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Digital distribution is noisy. Partly because of its impact upon human workflows as we move to cloud-first software deployment, but also due to the maelstrom of white noise emanating from enterprise technology vendors at every level — all of whom want to tell us about their ‘solutions’ and their ability to deliver insight and value.

Cutting through this cacophony is tough. Technology vendors appear to be largely happy to talk about ‘outstanding innovation’ as they stay almost wary of explaining what their software actually does.

Although not completely free of marketing hyperbole, IFS has used its latest cloud platform update cycle to detail specific software-based functions designed to be applied to real world industry use cases.

Dedicated to six defined markets that it pledges to stay within (and not work outside of), IFS is focused on a group of industries that spans: construction & engineering, manufacturing, aerospace & defence, telecoms, energy & utilities and the services sector. All of these verticals are characterized by their propensity to feature asset management requirements and make use of field service for maintenance, upgrades, management and more.

The company reminds us that digitizing essential processes and asset-centric workflows is key to every digital transformation initiative, but achieving this across the entire enterprise has often been complex and expensive. In an attempt to address some of the complexity conundrums out there, IFS has this year launched its free IFS assyst offering to enable users to experience how effective service management capabilities can help them standardize, improve and automate workflows.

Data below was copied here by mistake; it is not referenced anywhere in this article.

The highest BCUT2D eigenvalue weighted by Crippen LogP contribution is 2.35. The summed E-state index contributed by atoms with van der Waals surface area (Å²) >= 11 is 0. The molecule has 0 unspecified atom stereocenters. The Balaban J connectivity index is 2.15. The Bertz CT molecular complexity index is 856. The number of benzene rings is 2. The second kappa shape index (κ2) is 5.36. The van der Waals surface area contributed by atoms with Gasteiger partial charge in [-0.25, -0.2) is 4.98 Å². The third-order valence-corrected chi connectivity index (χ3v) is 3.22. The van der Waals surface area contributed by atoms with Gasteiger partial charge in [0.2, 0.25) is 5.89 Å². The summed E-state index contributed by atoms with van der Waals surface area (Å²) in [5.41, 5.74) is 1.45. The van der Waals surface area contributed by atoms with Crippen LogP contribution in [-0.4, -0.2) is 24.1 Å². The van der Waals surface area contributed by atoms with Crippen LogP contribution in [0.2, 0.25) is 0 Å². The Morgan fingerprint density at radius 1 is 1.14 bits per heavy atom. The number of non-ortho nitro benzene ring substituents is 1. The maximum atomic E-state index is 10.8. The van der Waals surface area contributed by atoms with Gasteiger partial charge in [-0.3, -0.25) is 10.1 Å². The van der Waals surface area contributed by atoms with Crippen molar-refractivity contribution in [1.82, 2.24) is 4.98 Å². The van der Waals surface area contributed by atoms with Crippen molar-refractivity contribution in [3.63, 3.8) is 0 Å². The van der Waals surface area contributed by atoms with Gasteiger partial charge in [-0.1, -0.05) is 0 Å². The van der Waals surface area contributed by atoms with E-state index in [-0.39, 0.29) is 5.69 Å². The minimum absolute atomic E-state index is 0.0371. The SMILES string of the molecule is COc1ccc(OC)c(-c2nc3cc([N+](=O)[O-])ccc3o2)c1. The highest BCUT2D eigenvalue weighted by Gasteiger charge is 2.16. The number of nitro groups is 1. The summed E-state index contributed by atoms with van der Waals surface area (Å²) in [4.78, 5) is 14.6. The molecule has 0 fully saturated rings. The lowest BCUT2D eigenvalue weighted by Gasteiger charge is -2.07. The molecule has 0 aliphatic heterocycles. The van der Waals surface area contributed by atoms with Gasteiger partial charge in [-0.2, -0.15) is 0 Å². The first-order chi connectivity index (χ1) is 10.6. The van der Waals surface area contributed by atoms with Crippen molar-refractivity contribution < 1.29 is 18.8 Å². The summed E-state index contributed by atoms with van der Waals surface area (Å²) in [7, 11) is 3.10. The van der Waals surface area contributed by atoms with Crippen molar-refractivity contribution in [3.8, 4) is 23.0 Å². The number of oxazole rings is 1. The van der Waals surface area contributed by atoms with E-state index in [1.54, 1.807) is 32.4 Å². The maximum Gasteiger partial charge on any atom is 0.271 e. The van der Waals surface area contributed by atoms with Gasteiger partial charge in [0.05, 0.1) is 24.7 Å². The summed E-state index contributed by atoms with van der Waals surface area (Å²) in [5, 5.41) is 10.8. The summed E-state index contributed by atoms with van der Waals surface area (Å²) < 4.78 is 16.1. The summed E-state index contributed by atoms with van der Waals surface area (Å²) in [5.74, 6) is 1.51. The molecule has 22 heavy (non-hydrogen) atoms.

This all forms part of what IFS calls its mission to democratize service management; but how does its total platform approach really play out in the enterprise software world where customers are now weighing up the balance between complete software suites and individual applications?

Best-of-suite vs. best-of-breed

“In terms of how enterprise software works, any given best-of-suite solution (i.e. a complete suite of apps and services taken together as a coalesced bundle) always has the highest levels of integration, but typically only offers reasonable functionality. Conversely, any given enterprise software best-of-breed solution (i.e. one application, data service or other from a wider total platform) has the best functionality, but is always less well integrated. Given our understanding of that trade-off, IFS has worked hard to make sure we can offer both benefit and value streams in our one single platform in the areas that we specialize in and on the tools we provide,” said IFS CEO Darren Roos.

This is an interesting point given the proclivity that enterprise software vendors have for selling what they like to call multi-product sales solutions, sometimes even called ‘suite solutions’ today. So does IFS mainly sell one product best-of-suite sales contracts as the whole IFS universe, or does it sell on a more best-of-breed contract basis where customers pick one thing they need from the IFS stable?

“In less than 20% of customer contracts do we sell a customer just one single IFS software solution. In what is the majority [80% obviously], we work to build a solution that features composable elements of EAM, FSM and ERP deployed as a combined and fused total final solution for maximum effectiveness and functionality,” explained Roos.

Disruption through disintermediation

We promised to talk about specific software and real examples of where change is happening in our world brought about by new ways of delivering products and services, some of which will be new innovations, but some of which will be things that already exist in our world. IFS tasked Constellation Research’s Ray Wang with the job of illustrating what’s going on here.

“If you want a real example of digital transformation, think about food delivery aggregators [like Uber Eats and GrubHub in the USA, or the UK’s Deliveroo and so on] who have disintermediated the customer-restaurant connection and elevated the business model. They have also introduced memberships, loyalty systems and elements like gamification,” said Wang, in an illustration of real world digital transformation – that term we have heard so much about but so often don’t see validated illustrations of that play out in our real world.